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Although the legal age for driving differs between countries, one thing which they all have in common is that from an early age we all want to get behind the wheel of a car and drive it around. Indeed, many kids have a collection of toy cars at an early age, imbuing them with a desire to drive for real one day, and giving them an appreciation of which car they want it to be in.

What is it that grabs us about cars before we are old enough to understand anything about them? For many of us, it is the fact that they allow us to travel so fast from one place to another, and the freedom that they seem to give. Faraway places have a powerful hold over us as children, and anything that gets us to them whenever we want to go will seem like a dream. The same fascination applies to aeroplanes.

Additionally, we see cars in virtually every TV show we like as older children. Whether it is a cop show that features a kick-ass law enforcer or anything else with a charismatic central character, we will want to be that person and want to drive what they drive. Herbie, KITT and the General Lee are three examples, and most of us between the ages of thirty and fifty can remember having one or more of these cars as toys.

As we get older, the car loses some of its mystique. If they have not done before the first time we take them in to have the clutch repaired, cars will certainly start to pale in terms of excitement when we have to pay for repairs. Nonetheless, we will still love them. Heck, many of us even name our cars.

Cars In Video Games – Instilling A Passion For Driving

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Anyone who has played a reasonable number of video games will no doubt have played at least one which involves motor vehicles. The humble – or not so humble, as the case may be – automobile is the star of many video games and a supporting cast member in many others. Starting with motor racing games and continuing on through a great number of others, most of us have driven a video game car.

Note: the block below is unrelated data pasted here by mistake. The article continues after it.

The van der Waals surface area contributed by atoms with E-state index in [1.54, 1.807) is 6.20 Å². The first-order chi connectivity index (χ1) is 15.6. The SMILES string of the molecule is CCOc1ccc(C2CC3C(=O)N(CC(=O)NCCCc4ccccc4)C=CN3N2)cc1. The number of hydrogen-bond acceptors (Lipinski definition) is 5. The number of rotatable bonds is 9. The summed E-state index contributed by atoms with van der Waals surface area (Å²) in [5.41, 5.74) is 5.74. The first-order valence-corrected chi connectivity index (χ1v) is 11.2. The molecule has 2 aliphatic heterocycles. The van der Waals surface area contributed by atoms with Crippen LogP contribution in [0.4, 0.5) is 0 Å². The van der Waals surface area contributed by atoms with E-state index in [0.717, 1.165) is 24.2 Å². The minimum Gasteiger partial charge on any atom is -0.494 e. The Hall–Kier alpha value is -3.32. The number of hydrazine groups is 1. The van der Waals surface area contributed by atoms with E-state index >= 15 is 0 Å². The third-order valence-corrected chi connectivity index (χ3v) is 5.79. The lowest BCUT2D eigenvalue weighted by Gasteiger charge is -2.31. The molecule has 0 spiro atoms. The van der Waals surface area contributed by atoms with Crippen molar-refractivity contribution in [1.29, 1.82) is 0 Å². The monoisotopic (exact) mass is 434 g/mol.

The wide range of sports car games reflects the number of sports which include automobiles. There are games which replicate Nascar, Formula One, Indycar, Touring Car and even Go-Karting. These are all fun to play and can give the player a real appreciation of the skill involved in these sports. Every player has their own favorites, and there are official tie-ins with all the major motor sports.

Then again, there are other games which involve driving a car as one part of the game, of which the most famous would have to be Grand Theft Auto. In this series of games, you play a character (different games feature different ones) who has to carry out a range of tasks, many of which fall outside the law. In each of the games, as the name suggests, you can steal cars to aid you in carrying out the tasks.

What these games permit you is the chance to indulge a wilder side. Certainly you cannot expect to get away with stealing a car in real life, and using it to drive into a crowd of enemies is completely inexcusable. But on a video game screen it doesn’t matter – unless you have difficulty separating what is real from what is not.

The Cheapest Car On The Market?

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It is a sad state of affairs that ordinary motoring is outside the reach of many a person in today’s society because of the cost of automobiles. Even when bought on a finance plan, spreading the cost over years, it can still be tricky for someone on a low income to buy a car and drive it – not to mention the inherent instability of financing plans (lost your job? Lose your car, too!).

However, there is the beginning of a movement to cheaper motoring taking place at the moment, and how successful this is may well govern whether the movement picks up pace and is joined by all or most vehicle manufacturers. The Tata Nano is believed by many to be the cheapest new-model motor car on the market and is bringing new cars within the price range of less well-off drivers.

A low cost automobile will necessarily be less advanced than a mid-price or expensive model, but in order to get off the assembly line it will need to be safe to drive and workable as an option for motorists. If enough people drive the cheaper models – which are after all cheaper to make, too – then more companies will build similar models.

How many people want to drive budget vehicles is another matter. In a world where the car is often a status symbol, it is indeed tricky to take to the road in something that everyone knows was cheap. Additionally, most governments would agree that what they want is fewer cars on the road and not more. But for those who want it, at least one option is now there.